to get men to think and be ethical. Then the narrative says
that they all got back in the boat and returned to the other
side, which must have been back to Beth-Saida.
On the way across the sea, it was discovered that they had
brought no bread with them. Mark says they had not more
than one loaf. Yeshua took this opportunity to speak
another parable to them, saying:
Beware of the leaven of the Pharisees,
and of the leaven of Herod.
The disciples were nonplussed, thinking that he said this
because they had no bread with them. He then catechizes them,
repeating all the number symbolism of the two bread-sharing
Why do you think that I was talking about bread?
Do you still not understand my message?
Having eyes, don't you see? and having ears,
don't you hear?
And don't you remember how we took up
twelve baskets of leftovers when we broke five loaves
with the five thousand? and how we took up seven baskets
of leftovers when we broke seven loaves with the
This is obscure; it is difficult to interpret the meaning
of all these sevens and twelves and fives. Perhaps this was
repeated among his later followers as a sort of password for
identifying each other amidst persecution. But Matthew tells
us that the disciples finally understood that he was speaking
of the teaching of the Pharisees when he spoke of their leaven.
On another occasion, Yeshua became very specific as to the
teachings of the Pharisees of which they were to beware.
That time he told them further:
Beware of the leaven of the Pharisees, which is hypocrisy.
The scribes and the Pharisees sit in place
of Moshe, the giver of the Torah; therefore whatsoever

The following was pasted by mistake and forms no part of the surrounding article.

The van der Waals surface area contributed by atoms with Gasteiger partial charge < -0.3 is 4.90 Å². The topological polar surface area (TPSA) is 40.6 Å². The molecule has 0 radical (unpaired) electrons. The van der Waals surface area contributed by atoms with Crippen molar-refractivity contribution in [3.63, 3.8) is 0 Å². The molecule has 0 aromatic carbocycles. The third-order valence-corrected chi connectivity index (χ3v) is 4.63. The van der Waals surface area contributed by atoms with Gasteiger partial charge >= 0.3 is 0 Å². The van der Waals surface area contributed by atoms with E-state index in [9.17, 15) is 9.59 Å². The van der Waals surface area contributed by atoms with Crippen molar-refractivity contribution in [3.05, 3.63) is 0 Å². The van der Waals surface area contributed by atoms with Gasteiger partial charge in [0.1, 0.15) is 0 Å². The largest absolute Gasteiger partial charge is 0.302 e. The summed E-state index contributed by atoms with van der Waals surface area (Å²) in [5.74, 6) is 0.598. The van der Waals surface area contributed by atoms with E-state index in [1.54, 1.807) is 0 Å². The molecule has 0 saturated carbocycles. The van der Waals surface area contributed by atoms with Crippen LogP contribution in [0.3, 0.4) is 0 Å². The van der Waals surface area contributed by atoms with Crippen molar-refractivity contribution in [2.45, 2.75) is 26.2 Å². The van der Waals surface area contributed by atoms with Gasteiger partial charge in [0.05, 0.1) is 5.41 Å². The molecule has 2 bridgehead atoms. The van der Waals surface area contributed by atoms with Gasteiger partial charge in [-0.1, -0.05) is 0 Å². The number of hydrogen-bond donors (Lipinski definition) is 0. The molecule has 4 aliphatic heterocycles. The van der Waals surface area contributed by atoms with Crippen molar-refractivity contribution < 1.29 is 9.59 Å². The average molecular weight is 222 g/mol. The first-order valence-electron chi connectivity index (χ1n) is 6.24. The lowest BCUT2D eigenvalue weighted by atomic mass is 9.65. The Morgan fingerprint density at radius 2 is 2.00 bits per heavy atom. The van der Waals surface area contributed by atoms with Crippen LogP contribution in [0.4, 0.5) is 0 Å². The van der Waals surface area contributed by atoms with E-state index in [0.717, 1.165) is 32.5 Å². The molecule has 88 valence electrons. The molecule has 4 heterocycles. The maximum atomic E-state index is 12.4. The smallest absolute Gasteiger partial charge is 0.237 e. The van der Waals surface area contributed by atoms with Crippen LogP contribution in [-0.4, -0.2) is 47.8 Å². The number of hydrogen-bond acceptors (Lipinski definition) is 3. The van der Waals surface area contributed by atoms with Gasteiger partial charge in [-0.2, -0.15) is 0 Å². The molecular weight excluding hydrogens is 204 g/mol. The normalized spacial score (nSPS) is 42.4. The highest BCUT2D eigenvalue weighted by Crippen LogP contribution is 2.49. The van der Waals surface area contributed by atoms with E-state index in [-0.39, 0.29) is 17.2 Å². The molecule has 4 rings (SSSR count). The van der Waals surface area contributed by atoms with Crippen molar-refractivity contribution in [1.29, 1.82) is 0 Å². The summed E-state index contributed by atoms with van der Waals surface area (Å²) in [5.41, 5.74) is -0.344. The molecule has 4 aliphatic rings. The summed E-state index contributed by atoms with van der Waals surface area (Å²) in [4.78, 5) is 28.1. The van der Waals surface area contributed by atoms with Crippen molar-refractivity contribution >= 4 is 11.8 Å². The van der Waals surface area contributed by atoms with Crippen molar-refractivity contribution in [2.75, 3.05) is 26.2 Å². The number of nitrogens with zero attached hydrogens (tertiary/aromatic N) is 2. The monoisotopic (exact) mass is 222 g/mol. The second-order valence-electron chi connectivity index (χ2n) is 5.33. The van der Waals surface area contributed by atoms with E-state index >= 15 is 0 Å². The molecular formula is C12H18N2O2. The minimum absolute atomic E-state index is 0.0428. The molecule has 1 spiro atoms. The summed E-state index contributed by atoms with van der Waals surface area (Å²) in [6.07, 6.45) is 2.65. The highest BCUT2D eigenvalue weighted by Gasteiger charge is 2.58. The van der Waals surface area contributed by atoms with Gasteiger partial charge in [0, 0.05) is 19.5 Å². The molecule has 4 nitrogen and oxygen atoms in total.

they command you, you should do that, since it is the
commandment of God; but do not do as they do,
for they do not practice what they preach.
All their works they do to be seen by the
crowds: they enlarge the borders of their robes, and
the tassels on their garments; they love the chief places
at feasts and the chief seats in the synagogues;
they love to be recognized and saluted in the marketplace,
and to be addressed as Rabbi.
But you should not be called Rabbi,
for God alone is your teacher. Nor should you call
any man father on the earth; for God is your father,
and all of you are brothers.
And do not let yourself be called Master,
for God is your master, and we are all equal before God.
So learn this: the greatest among you
is the one who serves. For anyone that seeks to be exalted
shall in fact be humbled; but anyone that seeks
to humble himself shall be exalted.
Finally, Mark (but only Mark) tells us that they arrived
Beth-Saida, where he performed another healing
by the use of his hands and saliva. This time it was a
blind man, and again he took him outside the village. After
spitting on his eyes, and rubbing them with his hands, the
man said he could see again. This may be a simple case of
some kind of film developing over the man's cornea, which
Yeshua knew could be removed by the method he used. In any
case, Yeshua then instructed the man to return to his home,
and not to even enter the village; Yeshua did not want him
telling everyone he met on the street. Of course when his
friends saw him the next day, able to see after having been
visually impaired, they would know that Yeshua had cured him.
And he would find out that he had to go to work!